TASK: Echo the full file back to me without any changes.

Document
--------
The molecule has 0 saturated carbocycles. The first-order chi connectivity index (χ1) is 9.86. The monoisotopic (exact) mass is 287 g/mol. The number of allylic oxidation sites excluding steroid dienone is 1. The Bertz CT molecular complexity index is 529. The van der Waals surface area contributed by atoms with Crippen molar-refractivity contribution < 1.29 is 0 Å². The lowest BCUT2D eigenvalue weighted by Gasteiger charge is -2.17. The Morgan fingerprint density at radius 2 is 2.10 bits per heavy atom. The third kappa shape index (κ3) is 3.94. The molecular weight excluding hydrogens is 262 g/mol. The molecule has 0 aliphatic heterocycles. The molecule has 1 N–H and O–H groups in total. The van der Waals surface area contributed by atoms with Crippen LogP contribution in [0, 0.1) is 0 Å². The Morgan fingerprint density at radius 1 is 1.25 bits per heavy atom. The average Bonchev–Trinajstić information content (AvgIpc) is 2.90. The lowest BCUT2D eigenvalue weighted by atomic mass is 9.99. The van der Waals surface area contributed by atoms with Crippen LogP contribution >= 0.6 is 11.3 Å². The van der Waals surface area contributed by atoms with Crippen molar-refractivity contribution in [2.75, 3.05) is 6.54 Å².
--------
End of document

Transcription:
The molecule has 0 saturated carbocycles. The first-order chi connectivity index (χ1) is 9.86. The monoisotopic (exact) mass is 287 g/mol. The number of allylic oxidation sites excluding steroid dienone is 1. The Bertz CT molecular complexity index is 529. The van der Waals surface area contributed by atoms with Crippen molar-refractivity contribution < 1.29 is 0 Å². The lowest BCUT2D eigenvalue weighted by Gasteiger charge is -2.17. The Morgan fingerprint density at radius 2 is 2.10 bits per heavy atom. The third kappa shape index (κ3) is 3.94. The molecular weight excluding hydrogens is 262 g/mol. The molecule has 0 aliphatic heterocycles. The molecule has 1 N–H and O–H groups in total. The van der Waals surface area contributed by atoms with Crippen LogP contribution in [0, 0.1) is 0 Å². The Morgan fingerprint density at radius 1 is 1.25 bits per heavy atom. The average Bonchev–Trinajstić information content (AvgIpc) is 2.90. The lowest BCUT2D eigenvalue weighted by atomic mass is 9.99. The van der Waals surface area contributed by atoms with Crippen LogP contribution >= 0.6 is 11.3 Å². The van der Waals surface area contributed by atoms with Crippen molar-refractivity contribution in [2.75, 3.05) is 6.54 Å².